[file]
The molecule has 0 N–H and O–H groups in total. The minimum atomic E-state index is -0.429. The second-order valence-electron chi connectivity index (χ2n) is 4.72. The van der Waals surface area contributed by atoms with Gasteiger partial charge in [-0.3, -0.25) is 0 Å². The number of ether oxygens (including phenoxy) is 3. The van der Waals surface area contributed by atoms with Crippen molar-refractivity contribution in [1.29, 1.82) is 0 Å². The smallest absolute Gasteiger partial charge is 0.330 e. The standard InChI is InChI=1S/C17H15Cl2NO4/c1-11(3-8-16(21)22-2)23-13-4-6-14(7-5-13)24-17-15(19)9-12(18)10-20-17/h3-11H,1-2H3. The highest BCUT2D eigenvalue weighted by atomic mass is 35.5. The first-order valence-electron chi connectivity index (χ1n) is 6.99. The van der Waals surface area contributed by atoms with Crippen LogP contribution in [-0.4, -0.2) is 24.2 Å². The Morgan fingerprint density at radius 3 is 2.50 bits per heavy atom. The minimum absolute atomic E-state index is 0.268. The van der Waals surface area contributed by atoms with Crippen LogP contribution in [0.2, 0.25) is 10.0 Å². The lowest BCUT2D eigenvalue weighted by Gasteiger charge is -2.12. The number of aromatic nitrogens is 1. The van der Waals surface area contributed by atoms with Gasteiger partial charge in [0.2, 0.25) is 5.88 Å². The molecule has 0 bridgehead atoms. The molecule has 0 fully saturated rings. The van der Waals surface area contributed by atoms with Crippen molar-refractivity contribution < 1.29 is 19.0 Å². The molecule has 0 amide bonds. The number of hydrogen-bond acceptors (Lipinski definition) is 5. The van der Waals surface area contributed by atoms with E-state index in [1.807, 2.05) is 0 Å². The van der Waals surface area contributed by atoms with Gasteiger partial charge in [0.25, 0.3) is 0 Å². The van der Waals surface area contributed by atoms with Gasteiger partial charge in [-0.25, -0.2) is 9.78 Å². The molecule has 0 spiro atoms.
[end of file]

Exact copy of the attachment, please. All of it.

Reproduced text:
The molecule has 0 N–H and O–H groups in total. The minimum atomic E-state index is -0.429. The second-order valence-electron chi connectivity index (χ2n) is 4.72. The van der Waals surface area contributed by atoms with Gasteiger partial charge in [-0.3, -0.25) is 0 Å². The number of ether oxygens (including phenoxy) is 3. The van der Waals surface area contributed by atoms with Crippen molar-refractivity contribution in [1.29, 1.82) is 0 Å². The smallest absolute Gasteiger partial charge is 0.330 e. The standard InChI is InChI=1S/C17H15Cl2NO4/c1-11(3-8-16(21)22-2)23-13-4-6-14(7-5-13)24-17-15(19)9-12(18)10-20-17/h3-11H,1-2H3. The highest BCUT2D eigenvalue weighted by atomic mass is 35.5. The first-order valence-electron chi connectivity index (χ1n) is 6.99. The van der Waals surface area contributed by atoms with Crippen LogP contribution in [-0.4, -0.2) is 24.2 Å². The Morgan fingerprint density at radius 3 is 2.50 bits per heavy atom. The minimum absolute atomic E-state index is 0.268. The van der Waals surface area contributed by atoms with Crippen LogP contribution in [0.2, 0.25) is 10.0 Å². The lowest BCUT2D eigenvalue weighted by Gasteiger charge is -2.12. The number of aromatic nitrogens is 1. The van der Waals surface area contributed by atoms with Gasteiger partial charge in [0.2, 0.25) is 5.88 Å². The molecule has 0 bridgehead atoms. The molecule has 0 fully saturated rings. The van der Waals surface area contributed by atoms with Crippen molar-refractivity contribution < 1.29 is 19.0 Å². The molecule has 0 amide bonds. The number of hydrogen-bond acceptors (Lipinski definition) is 5. The van der Waals surface area contributed by atoms with E-state index in [1.807, 2.05) is 0 Å². The van der Waals surface area contributed by atoms with Gasteiger partial charge in [0.25, 0.3) is 0 Å². The van der Waals surface area contributed by atoms with Gasteiger partial charge in [-0.25, -0.2) is 9.78 Å². The molecule has 0 spiro atoms.